Asked about the law he co-sponsored, Torres said Monday: “The law is only as good as its enforcement. No matter what law we have, we’re gonna have to ensure that we have enough building inspectors and fire inspectors and housing inspectors to hold landlords accountable. We need rigorous code enforcement.”
He added that the task force, which he announced alongside Bronx Borough President Vanessa Gibson and city Councilmembers Oswald Feliz (D-The Bronx) and Pierina Sánchez (D-The Bronx), will also investigate manufacturing standards for electronic space heaters, as well as sprinklers and smoke alarm systems.
Several longtime tenants who spoke with THE CITY on Sunday and Monday said Twin Parks had persistent heat and fire safety issues for years.
Rodríguez, 52, said she and her daughters often resorted to using space heaters, because the heat in the building was “inconsistent,” she said in Spanish.
And Miguel Henríquez, 67, told THE CITY on Sunday that “no one” at the building “paid attention” to the building’s fire alarms because they rang at all hours of the day.
The state’s Homes & Community Renewal agency has oversight of the building, monitoring whether it’s in compliance with health and safety regulations. On Monday, spokesperson Brian Butry responded by email to THE CITY:
“HCR is currently conducting an internal review of records related to this building. We will make any relevant information public as soon as it is determined to not interfere with the ongoing FDNY investigation. HCR’s immediate focus has been on the health and safety of the residents and helping them find stable housing while they have been displaced.”
On Monday the owners said there were no open violations for problems with self-closing doors, but they acknowledged that on July 27 maintenance staff had to repair the lock on one of the entry doors for the apartment where the fire started, and checked to make sure the self-closing mechanism functioned properly.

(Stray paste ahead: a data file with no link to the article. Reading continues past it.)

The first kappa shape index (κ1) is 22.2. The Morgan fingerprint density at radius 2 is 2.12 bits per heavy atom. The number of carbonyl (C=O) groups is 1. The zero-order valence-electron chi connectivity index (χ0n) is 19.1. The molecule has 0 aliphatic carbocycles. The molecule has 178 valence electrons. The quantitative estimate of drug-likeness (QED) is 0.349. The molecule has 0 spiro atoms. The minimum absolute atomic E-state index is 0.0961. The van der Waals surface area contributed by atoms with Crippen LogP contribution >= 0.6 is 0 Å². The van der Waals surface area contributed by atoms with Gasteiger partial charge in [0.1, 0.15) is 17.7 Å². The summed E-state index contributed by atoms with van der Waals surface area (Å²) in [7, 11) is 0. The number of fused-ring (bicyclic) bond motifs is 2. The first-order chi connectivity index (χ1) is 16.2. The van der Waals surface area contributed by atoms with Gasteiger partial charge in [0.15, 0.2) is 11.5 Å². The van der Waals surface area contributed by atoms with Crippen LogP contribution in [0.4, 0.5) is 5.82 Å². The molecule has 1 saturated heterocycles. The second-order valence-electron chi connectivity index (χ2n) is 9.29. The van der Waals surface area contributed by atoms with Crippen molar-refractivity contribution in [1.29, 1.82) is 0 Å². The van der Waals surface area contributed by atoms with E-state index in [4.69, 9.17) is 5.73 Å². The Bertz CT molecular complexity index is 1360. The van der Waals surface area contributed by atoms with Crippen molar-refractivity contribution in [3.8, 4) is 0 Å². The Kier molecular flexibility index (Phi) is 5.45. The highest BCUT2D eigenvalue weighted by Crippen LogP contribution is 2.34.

The building was built in 1972 under the state’s Mitchell-Lama affordable housing program and was purchased in January 2020 by a joint venture that includes Rick Gropper, a member of Adams’ transition committee, and Andrew Moelis, the son of for-profit affordable housing developer Ron Moelis.
Sprinklers are installed only in the basement compactor room and laundry room, circumstances that are allowed under city housing code because its ceilings and floors are poured concrete and it’s fire doors are sufficient to make the building qualify as “non-combustible,” a spokesperson for the owner said.
The scope of the destruction caused by the fire is extensive. Of the 120 units, HPD has issued vacate orders covering 27 apartments with five inspections pending, building records show.
Gambian and Dominican Communities Devastated
Repercussions from the fire devastated the area’s Gambian and Dominican communities, which many Twin Parks residents hailed from.
Dawda Docka Fadera, a Gambian ambassador in the U.S., said in a press conference alongside Adams on Monday that the majority of the 17 victims had roots in the west African country. A representative for the consulate general of the Dominican Republic was also in attendance.
“Our country is currently in a state of shock,” Fadera said.
A fundraiser set up by the Gambian Youth Organization, a 20-year-old community group headquartered just steps away from Twin Parks, had raised more than half a million dollars in direct aid for the fire victims just 24 hours after the disaster.
Momodou Sawaneh, the organization’s founder, said on Monday afternoon that “100%” of the funds would go directly to the victims: “cash payments, transportation, funeral expenses. The only thing we can guarantee is that the funds are going to go to the people who deserve this.”
Shawaneh added the organization is in contact with Adams and Gibson’s offices, who offered to help distribute the funds.
About 50 families were receiving services from the group, the majority of them from Latin America, he said. He said that only “about 10%” of families who had reached out to the group hailed from Gambia.
At GYO’s modest headquarters on East 181st Street, piles of coats, clothes, foods and water bottles grew faster than volunteers, some of them from the Bronx chapter of the Democratic Socialists of America, could stock them. Cars unloading supplies often clogged traffic on the narrow street that afternoon.
“This is not limited to one community, but every community,” he said. “We serve everyone.”